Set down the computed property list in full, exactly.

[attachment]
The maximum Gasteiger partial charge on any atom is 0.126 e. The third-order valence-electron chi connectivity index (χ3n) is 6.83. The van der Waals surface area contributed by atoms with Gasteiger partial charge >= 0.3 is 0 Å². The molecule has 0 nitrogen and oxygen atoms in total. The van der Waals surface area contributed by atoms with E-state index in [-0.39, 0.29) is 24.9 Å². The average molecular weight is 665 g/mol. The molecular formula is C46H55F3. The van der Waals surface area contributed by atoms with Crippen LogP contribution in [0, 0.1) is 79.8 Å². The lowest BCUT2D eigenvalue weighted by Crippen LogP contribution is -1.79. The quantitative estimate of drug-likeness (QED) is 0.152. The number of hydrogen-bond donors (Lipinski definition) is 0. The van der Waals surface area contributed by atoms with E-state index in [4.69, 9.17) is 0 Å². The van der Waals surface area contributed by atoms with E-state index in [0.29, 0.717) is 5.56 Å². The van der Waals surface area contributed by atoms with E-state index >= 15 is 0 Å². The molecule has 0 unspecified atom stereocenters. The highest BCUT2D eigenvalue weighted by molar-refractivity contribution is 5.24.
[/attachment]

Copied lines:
The maximum Gasteiger partial charge on any atom is 0.126 e. The third-order valence-electron chi connectivity index (χ3n) is 6.83. The van der Waals surface area contributed by atoms with Gasteiger partial charge >= 0.3 is 0 Å². The molecule has 0 nitrogen and oxygen atoms in total. The van der Waals surface area contributed by atoms with E-state index in [-0.39, 0.29) is 24.9 Å². The average molecular weight is 665 g/mol. The molecular formula is C46H55F3. The van der Waals surface area contributed by atoms with Crippen LogP contribution in [0, 0.1) is 79.8 Å². The lowest BCUT2D eigenvalue weighted by Crippen LogP contribution is -1.79. The quantitative estimate of drug-likeness (QED) is 0.152. The number of hydrogen-bond donors (Lipinski definition) is 0. The van der Waals surface area contributed by atoms with E-state index in [4.69, 9.17) is 0 Å². The van der Waals surface area contributed by atoms with E-state index in [0.29, 0.717) is 5.56 Å². The van der Waals surface area contributed by atoms with E-state index >= 15 is 0 Å². The molecule has 0 unspecified atom stereocenters. The highest BCUT2D eigenvalue weighted by molar-refractivity contribution is 5.24.